Heat oil in a large frying pan and pour mix into pan until about 1cm thick.
Fry for about 3 minutes on medium to low heat and flip (use frying pan lid if need!)
Cook on other side for about 3 minutes and flip. Repeat this until both sides are nicely browned.
I’m not sure that either of us have consumed enough of the world’s breakfast to be able to claim that the Turks do it best. However, it’s pretty damn good!
A typical Turkish breakfast will include a very beautiful china set hosting small plates of dips, jams, meats and cheeses all laid out on a lush table cloth – the sight makes your eyes water and you mouth widen! You can go from munching on home grown cucumber and stringy cheese to dunking freshly baked bread into runny homemade marmalades with whole fruits inside back to the savours of egg and on to sweet sweet honey. Alongside the homemade jams, Nutella usually makes an appearance*. In some homes the ‘homemaking’ even goes as far as the butter and cheese. Of course, you can rely on there being an egg dish cooked and communally eaten in an ornate metal dish with 2 looping handles. The main contenders for the egg dish are menemen, a tomato and pepper based dish cooked slowly to coax out juices and flavours with eggs added and lightly mixed last minute, or sucuk eggs, a Turkish sausage heated in butter and eggs lightly mixed last minute. Both could be related to scrambled eggs, but sooooo much better!
For us Kahvalti is the ultimate hospitality treat, its a slow relaxed affair including lots of tea consumption, a big basket of bread and lots of dipping and diving across the table. Every family does it their own way with there own çay sets, china sets and home grown, homemade wonders….
*Ferraro Rocher have a nice hold on the Turkey market, partially because the hazelnuts are sourced from Turkey
1/2kg coloured beans
(covered in water and soaked overnight)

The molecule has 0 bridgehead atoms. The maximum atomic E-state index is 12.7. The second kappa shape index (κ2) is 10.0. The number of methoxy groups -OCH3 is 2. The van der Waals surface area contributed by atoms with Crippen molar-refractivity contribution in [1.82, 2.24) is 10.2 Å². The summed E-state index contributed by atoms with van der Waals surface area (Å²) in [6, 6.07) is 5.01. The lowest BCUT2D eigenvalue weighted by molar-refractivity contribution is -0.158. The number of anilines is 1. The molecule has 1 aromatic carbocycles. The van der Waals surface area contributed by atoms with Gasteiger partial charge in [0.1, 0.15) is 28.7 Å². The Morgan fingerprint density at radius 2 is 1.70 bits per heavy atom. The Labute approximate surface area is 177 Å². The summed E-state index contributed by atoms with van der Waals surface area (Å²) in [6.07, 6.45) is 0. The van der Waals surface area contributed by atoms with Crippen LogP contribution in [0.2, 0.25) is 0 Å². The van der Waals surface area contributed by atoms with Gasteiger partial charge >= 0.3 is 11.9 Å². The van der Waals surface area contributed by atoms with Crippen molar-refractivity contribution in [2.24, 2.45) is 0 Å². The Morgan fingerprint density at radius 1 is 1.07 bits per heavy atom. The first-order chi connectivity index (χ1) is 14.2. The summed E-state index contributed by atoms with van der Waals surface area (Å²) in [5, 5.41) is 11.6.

Place the beans in a saucepan and fill with water until just covered. Leave to soak overnight. The next day, replace the water and heat on the stove on a medium heat until beans are cooked.
Slice the onion, carrots and tomatoes. Heat the olive oil in a saucepan and add the onions and carrots. Fry until soft.
Added the cooked, drained beans and sliced tomatoes to the saucepan with the softened onion and carrots and cook for 10 minutes.
Leave the mix to cool and add chopped fresh parsley and mint.
1/2 kilo minced meat
Bread 2 slices – not the crust
2 garlic cloves
Salt – tsp
2 potatoes diced
Chop the onions, garlic, tomatoes, peppers and potatoes (2cm cubes). Lightly blend the bread to become chunky bread crumbs.
Sauté the onion in a large frying pan until translucent. Add the garlic and sauté for 1 minute before adding the mincemeat and bread crumbs to the pan with salt and pepper.
Fry until soft but not fully cooked, then take off the heat and leave to cool. Once cool, roll the mix into meatballs.
In a clean deep frying pan, heat olive oil and add chopped vegetables and meatballs and cook slowly with a lid on for about 1 hour.
We were cycling up a long hill. Our energy waning after 5 hours on the bicycle and hunger sounds echoing in our stomachs; we were very ready for lunch. Passing through a tiny village, Beth spotted a big bowls of chopped veggies and a large tray of dough. Curiosity and hunger combined she stopped and asked to watch…